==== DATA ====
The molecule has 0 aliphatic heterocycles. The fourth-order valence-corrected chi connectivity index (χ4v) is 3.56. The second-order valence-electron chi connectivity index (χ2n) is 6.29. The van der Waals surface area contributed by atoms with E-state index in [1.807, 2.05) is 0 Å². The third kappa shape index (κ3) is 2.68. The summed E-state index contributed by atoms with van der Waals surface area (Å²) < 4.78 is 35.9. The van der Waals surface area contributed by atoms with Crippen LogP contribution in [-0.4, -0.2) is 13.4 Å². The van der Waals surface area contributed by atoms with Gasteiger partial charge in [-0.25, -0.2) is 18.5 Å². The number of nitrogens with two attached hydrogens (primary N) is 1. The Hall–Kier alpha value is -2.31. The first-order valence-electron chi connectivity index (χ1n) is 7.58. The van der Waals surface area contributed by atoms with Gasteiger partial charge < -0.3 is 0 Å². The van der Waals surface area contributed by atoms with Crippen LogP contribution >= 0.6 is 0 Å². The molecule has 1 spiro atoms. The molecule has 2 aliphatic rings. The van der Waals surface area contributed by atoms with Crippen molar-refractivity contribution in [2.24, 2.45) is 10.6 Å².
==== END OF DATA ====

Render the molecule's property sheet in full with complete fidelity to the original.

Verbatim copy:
The molecule has 0 aliphatic heterocycles. The fourth-order valence-corrected chi connectivity index (χ4v) is 3.56. The second-order valence-electron chi connectivity index (χ2n) is 6.29. The van der Waals surface area contributed by atoms with E-state index in [1.807, 2.05) is 0 Å². The third kappa shape index (κ3) is 2.68. The summed E-state index contributed by atoms with van der Waals surface area (Å²) < 4.78 is 35.9. The van der Waals surface area contributed by atoms with Crippen LogP contribution in [-0.4, -0.2) is 13.4 Å². The van der Waals surface area contributed by atoms with Gasteiger partial charge in [-0.25, -0.2) is 18.5 Å². The number of nitrogens with two attached hydrogens (primary N) is 1. The Hall–Kier alpha value is -2.31. The first-order valence-electron chi connectivity index (χ1n) is 7.58. The van der Waals surface area contributed by atoms with Gasteiger partial charge < -0.3 is 0 Å². The van der Waals surface area contributed by atoms with Crippen LogP contribution >= 0.6 is 0 Å². The molecule has 1 spiro atoms. The molecule has 2 aliphatic rings. The van der Waals surface area contributed by atoms with Crippen molar-refractivity contribution in [2.24, 2.45) is 10.6 Å².